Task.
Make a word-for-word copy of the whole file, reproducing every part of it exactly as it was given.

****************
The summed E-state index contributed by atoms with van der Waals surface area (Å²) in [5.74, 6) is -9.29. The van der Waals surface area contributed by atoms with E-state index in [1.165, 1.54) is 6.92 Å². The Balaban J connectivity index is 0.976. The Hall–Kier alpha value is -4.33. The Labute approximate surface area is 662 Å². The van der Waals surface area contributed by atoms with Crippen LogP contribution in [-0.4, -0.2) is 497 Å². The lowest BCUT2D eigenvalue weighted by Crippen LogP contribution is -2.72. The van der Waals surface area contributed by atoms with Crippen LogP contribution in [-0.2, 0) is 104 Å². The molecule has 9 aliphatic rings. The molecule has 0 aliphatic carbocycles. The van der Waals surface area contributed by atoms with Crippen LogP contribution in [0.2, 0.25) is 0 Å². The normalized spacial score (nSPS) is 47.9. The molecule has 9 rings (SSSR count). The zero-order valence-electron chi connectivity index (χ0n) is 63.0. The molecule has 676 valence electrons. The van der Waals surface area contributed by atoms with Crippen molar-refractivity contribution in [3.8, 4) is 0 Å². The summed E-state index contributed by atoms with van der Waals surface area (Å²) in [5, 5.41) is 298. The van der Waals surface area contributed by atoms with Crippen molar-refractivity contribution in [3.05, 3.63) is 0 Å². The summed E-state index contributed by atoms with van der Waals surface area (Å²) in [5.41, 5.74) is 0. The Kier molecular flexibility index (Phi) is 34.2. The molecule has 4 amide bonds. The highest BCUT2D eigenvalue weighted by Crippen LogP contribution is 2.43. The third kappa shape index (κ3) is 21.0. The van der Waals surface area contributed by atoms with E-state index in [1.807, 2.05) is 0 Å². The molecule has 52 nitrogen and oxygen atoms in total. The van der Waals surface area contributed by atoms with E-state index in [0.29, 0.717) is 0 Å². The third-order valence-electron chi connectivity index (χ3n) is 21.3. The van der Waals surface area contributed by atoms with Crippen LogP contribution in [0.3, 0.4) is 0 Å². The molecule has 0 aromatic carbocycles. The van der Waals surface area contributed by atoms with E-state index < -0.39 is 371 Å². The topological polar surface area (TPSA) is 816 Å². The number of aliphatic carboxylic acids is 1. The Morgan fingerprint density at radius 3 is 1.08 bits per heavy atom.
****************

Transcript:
The summed E-state index contributed by atoms with van der Waals surface area (Å²) in [5.74, 6) is -9.29. The van der Waals surface area contributed by atoms with E-state index in [1.165, 1.54) is 6.92 Å². The Balaban J connectivity index is 0.976. The Hall–Kier alpha value is -4.33. The Labute approximate surface area is 662 Å². The van der Waals surface area contributed by atoms with Crippen LogP contribution in [-0.4, -0.2) is 497 Å². The lowest BCUT2D eigenvalue weighted by Crippen LogP contribution is -2.72. The van der Waals surface area contributed by atoms with Crippen LogP contribution in [-0.2, 0) is 104 Å². The molecule has 9 aliphatic rings. The molecule has 0 aliphatic carbocycles. The van der Waals surface area contributed by atoms with Crippen LogP contribution in [0.2, 0.25) is 0 Å². The normalized spacial score (nSPS) is 47.9. The molecule has 9 rings (SSSR count). The zero-order valence-electron chi connectivity index (χ0n) is 63.0. The molecule has 676 valence electrons. The van der Waals surface area contributed by atoms with Crippen molar-refractivity contribution in [3.8, 4) is 0 Å². The summed E-state index contributed by atoms with van der Waals surface area (Å²) in [5, 5.41) is 298. The van der Waals surface area contributed by atoms with Crippen molar-refractivity contribution in [3.05, 3.63) is 0 Å². The summed E-state index contributed by atoms with van der Waals surface area (Å²) in [5.41, 5.74) is 0. The Kier molecular flexibility index (Phi) is 34.2. The molecule has 4 amide bonds. The highest BCUT2D eigenvalue weighted by Crippen LogP contribution is 2.43. The third kappa shape index (κ3) is 21.0. The van der Waals surface area contributed by atoms with E-state index in [1.807, 2.05) is 0 Å². The molecule has 52 nitrogen and oxygen atoms in total. The van der Waals surface area contributed by atoms with E-state index in [0.29, 0.717) is 0 Å². The third-order valence-electron chi connectivity index (χ3n) is 21.3. The van der Waals surface area contributed by atoms with Crippen LogP contribution in [0.3, 0.4) is 0 Å². The molecule has 0 aromatic carbocycles. The van der Waals surface area contributed by atoms with E-state index < -0.39 is 371 Å². The topological polar surface area (TPSA) is 816 Å². The number of aliphatic carboxylic acids is 1. The Morgan fingerprint density at radius 3 is 1.08 bits per heavy atom.